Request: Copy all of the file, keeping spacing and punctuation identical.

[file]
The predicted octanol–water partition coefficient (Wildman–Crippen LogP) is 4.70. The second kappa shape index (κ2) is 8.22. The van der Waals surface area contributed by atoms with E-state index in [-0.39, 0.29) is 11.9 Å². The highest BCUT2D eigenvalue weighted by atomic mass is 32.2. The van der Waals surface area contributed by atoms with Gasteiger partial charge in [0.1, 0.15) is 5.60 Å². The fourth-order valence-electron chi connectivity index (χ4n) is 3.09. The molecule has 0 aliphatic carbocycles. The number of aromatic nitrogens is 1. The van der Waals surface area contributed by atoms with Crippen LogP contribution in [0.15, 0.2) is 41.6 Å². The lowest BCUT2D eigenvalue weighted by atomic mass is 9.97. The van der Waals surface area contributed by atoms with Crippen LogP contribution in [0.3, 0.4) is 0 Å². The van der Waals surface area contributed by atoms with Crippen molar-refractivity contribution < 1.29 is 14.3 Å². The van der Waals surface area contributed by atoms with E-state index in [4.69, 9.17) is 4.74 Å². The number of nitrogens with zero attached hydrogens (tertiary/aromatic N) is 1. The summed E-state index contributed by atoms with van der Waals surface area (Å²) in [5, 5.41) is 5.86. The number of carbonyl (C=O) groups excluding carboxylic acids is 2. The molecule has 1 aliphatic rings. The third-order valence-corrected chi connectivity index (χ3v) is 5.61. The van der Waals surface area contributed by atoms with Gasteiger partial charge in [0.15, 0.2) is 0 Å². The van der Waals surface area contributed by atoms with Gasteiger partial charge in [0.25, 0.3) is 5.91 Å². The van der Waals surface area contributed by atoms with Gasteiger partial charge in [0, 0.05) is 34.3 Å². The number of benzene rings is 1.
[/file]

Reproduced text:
The predicted octanol–water partition coefficient (Wildman–Crippen LogP) is 4.70. The second kappa shape index (κ2) is 8.22. The van der Waals surface area contributed by atoms with E-state index in [-0.39, 0.29) is 11.9 Å². The highest BCUT2D eigenvalue weighted by atomic mass is 32.2. The van der Waals surface area contributed by atoms with Gasteiger partial charge in [0.1, 0.15) is 5.60 Å². The fourth-order valence-electron chi connectivity index (χ4n) is 3.09. The molecule has 0 aliphatic carbocycles. The number of aromatic nitrogens is 1. The van der Waals surface area contributed by atoms with Crippen LogP contribution in [0.15, 0.2) is 41.6 Å². The lowest BCUT2D eigenvalue weighted by atomic mass is 9.97. The van der Waals surface area contributed by atoms with Crippen LogP contribution in [0.3, 0.4) is 0 Å². The van der Waals surface area contributed by atoms with Crippen molar-refractivity contribution < 1.29 is 14.3 Å². The van der Waals surface area contributed by atoms with E-state index in [4.69, 9.17) is 4.74 Å². The number of nitrogens with zero attached hydrogens (tertiary/aromatic N) is 1. The summed E-state index contributed by atoms with van der Waals surface area (Å²) in [5, 5.41) is 5.86. The number of carbonyl (C=O) groups excluding carboxylic acids is 2. The molecule has 1 aliphatic rings. The third-order valence-corrected chi connectivity index (χ3v) is 5.61. The van der Waals surface area contributed by atoms with Gasteiger partial charge in [0.15, 0.2) is 0 Å². The van der Waals surface area contributed by atoms with Gasteiger partial charge in [0.25, 0.3) is 5.91 Å². The van der Waals surface area contributed by atoms with Gasteiger partial charge in [0, 0.05) is 34.3 Å². The number of benzene rings is 1.